Have you ever gone to the gym for the first time after not being there in a long time, or maybe never before? What were the results?
Pain? Exhaustion? Frustration? Defeat?
If you’re anything like me it was all of those things bundled into one. I recently returned to the gym for a workout after being away for 2 whole months. My plan was to do a 40 minute workout. You know, jump right into the deep end :-). I made it a grand total of 18! Every part of my body was in throbbing pain. I thought my lungs were going to explode right out of my chest. It was so hard.
I was frustrated and mad, mostly at myself. I left feeling defeated. I wanted to scream at every perfectly fit person I passed on my way out.
But I couldn’t blame anyone but myself. You see, going to the gym one time will not produce the results I am looking for, nor will it instantly make me into a fit person. If I want to see maximum results, I need to make this a habit. I need to stay the course, go to the gym daily, continue to work and work and work. I have to commit to a plan and stick with it. And, I have to start somewhere.
The same is true when it comes to disciplining teenagers, especially if this wasn’t the norm when they were young children.
Sure, we could sit around and lament the fact that they’re not the same precious child they were just 5 years ago, or the fact that we blew it in their younger years and didn’t emphasize boundaries and consequences, but what good would that do?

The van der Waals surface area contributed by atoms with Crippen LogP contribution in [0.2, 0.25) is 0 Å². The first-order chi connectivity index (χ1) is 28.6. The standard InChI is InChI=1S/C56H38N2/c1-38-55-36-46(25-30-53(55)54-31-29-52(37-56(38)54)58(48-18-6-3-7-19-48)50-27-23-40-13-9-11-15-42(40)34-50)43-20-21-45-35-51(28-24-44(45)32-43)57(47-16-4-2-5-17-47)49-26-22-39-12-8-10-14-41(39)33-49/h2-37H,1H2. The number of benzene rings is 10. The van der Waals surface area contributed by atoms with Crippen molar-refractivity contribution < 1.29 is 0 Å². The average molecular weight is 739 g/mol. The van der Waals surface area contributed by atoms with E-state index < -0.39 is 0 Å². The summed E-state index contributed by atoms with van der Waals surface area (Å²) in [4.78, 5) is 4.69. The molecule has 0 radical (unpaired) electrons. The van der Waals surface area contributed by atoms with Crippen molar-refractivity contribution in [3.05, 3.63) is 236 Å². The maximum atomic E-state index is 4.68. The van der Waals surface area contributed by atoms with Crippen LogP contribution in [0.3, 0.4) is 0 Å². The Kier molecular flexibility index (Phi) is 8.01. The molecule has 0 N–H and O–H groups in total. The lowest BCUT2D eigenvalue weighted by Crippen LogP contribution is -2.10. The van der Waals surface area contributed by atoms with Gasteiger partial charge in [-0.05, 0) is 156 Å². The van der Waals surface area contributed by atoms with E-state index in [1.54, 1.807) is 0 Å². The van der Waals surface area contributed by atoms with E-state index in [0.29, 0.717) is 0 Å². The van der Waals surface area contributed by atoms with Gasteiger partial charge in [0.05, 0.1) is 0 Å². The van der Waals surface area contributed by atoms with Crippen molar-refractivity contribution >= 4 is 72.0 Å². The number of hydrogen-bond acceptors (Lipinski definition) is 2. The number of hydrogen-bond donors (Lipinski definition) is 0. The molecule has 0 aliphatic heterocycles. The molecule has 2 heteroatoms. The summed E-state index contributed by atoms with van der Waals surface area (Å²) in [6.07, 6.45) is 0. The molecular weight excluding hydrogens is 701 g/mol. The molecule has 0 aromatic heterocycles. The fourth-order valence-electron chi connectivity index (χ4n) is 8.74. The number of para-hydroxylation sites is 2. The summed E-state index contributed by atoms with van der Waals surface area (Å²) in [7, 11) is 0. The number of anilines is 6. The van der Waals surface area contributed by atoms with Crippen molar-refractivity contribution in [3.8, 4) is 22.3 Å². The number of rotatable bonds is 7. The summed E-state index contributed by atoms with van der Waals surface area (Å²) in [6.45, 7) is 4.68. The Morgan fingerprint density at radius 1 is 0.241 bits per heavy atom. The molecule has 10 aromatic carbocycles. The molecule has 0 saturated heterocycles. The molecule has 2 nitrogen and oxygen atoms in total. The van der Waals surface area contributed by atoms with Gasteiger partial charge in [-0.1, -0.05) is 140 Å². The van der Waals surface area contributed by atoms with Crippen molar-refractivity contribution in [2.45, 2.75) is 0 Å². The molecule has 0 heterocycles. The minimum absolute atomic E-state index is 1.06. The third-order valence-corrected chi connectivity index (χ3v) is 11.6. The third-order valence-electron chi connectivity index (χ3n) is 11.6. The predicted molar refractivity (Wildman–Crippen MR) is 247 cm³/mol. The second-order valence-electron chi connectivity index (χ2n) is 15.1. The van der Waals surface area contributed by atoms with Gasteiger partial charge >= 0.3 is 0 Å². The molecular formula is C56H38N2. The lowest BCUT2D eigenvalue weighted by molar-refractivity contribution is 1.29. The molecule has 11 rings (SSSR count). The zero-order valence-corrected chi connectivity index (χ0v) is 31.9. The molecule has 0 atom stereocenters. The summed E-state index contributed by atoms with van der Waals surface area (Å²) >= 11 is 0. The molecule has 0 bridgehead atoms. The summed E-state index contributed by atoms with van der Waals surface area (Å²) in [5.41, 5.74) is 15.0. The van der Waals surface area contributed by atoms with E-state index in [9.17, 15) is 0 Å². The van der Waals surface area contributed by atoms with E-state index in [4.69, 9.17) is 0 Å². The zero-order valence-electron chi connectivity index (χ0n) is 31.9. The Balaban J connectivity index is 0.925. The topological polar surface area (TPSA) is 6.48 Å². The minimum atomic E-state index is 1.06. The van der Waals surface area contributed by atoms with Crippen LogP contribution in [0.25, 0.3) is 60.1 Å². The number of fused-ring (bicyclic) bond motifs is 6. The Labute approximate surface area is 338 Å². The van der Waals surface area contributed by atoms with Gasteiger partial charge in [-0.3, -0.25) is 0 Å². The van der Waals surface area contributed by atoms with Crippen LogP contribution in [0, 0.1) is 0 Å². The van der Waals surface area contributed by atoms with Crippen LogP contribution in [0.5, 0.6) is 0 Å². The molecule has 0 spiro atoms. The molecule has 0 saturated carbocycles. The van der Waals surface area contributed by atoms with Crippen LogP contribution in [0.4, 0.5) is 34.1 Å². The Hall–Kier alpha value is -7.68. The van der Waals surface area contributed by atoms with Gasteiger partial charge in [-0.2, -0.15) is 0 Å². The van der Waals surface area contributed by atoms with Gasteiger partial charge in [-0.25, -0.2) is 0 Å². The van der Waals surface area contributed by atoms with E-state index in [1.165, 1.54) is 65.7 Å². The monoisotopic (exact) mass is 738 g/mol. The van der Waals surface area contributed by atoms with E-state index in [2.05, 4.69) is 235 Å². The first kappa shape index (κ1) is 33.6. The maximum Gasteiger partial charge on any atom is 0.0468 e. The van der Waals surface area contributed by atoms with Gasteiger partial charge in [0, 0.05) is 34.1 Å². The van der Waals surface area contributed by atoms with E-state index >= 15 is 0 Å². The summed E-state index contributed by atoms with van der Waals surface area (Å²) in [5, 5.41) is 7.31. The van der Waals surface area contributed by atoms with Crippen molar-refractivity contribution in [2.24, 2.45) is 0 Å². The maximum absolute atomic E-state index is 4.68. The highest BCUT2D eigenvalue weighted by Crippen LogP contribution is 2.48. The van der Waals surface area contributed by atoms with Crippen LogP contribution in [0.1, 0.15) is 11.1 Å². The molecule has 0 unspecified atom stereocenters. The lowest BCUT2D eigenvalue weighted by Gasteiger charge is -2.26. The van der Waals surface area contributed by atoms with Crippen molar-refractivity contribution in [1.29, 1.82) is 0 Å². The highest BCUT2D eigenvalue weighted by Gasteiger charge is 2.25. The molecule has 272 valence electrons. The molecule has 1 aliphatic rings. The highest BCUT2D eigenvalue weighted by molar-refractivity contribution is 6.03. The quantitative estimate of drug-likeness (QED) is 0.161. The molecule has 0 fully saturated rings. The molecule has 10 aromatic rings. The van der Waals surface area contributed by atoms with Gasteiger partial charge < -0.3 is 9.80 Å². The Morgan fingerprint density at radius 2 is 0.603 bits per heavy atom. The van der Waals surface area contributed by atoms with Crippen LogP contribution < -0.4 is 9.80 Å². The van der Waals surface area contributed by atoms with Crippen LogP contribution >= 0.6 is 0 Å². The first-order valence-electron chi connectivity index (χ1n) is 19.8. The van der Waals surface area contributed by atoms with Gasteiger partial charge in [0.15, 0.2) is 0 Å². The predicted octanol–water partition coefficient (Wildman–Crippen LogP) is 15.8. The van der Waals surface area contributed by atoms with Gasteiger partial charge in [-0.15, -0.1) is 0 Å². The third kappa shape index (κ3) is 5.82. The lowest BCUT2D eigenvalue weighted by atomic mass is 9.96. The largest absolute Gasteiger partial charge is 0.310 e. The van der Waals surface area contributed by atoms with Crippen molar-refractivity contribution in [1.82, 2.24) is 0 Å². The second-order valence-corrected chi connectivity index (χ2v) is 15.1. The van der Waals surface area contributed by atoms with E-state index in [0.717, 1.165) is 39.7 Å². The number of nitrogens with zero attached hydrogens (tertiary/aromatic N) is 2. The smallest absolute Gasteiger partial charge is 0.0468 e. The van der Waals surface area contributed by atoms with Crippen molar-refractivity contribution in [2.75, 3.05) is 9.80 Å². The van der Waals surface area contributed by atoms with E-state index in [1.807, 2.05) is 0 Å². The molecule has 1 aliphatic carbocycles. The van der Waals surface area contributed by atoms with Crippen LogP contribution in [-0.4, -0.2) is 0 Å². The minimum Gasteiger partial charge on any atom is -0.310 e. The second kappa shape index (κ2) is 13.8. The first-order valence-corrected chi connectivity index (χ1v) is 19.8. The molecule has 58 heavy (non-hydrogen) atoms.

YOU GOTTA START SOMEWHERE.
If you want to get physically fit, you have to step toward the gym. You can’t keep driving by the facility and hope you’re going to get in shape. It doesn’t work like that. If you want to get on the right track with your teenager, you have to take the first step. You have to choose to start setting boundaries. Stop tolerating their poor behavior, or accepting their crappy choices, and start disciplining them.
You can’t hope, or wish, or dream, or even pray that things will change until you take the first step.
YES, IT’S GOING TO HURT…A LOT!
Going to the gym the first few days, heck, even the first few weeks, is going to hurt….A LOT! So will deciding to set clear boundaries and choosing to discipline your teenager if that boundary is crossed.
This is a muscle you have to continually work out in order to build strength. One and done, or a few weeks and done, will not produce results.
CONSISTENCY, CONSISTENCY, CONSISTENCY!
Any fitness expert will tell you- consistently working out gets results. Keep lifting weights, keep eating right, keep running, keep getting up early even though it hurts. Do this day after day, week after week, and the weight will suddenly start to disappear; the muscles will become stronger, and you will get in shape!
Likewise, consistently setting boundaries with your teenager, and emphasizing consequences will get results with your teenager.
YES they will buck your new system! YES they will hate your guts, rebel, and scream that it’s not fair! YES you will feel like giving up (just like you feel after the first week or two of getting back into shape)! Stay consistent. Put your helmet and shoulder pads on and hit this task head on!
I promise that if you weather this storm, stick to your guns on the boundaries and consequences you’ve set, you will see results. Not immediately, but in time, you will. I can also promise that if you are inconsistent, give up after a month or so, you will not see results. In fact, the situation with your teenager will become worse.
So what if you never set any boundaries or emphasized consequences when they were little?! Start now. It’s as good of a time as any. So what if they “hate this” or “think you’re stupid” because of your new plan to raise them right?! You’re job is to be their parent, not make them happy! Your job is to do everything in your power to keep them healthy and safe.
So, start. Forget what happened in the past, focus on the present and dream of the future! Your teenager will know they’re loved deep in their heart…I promise :-).
Have you had to start from scratch in setting boundaries for your teenager? What lessons did you learn?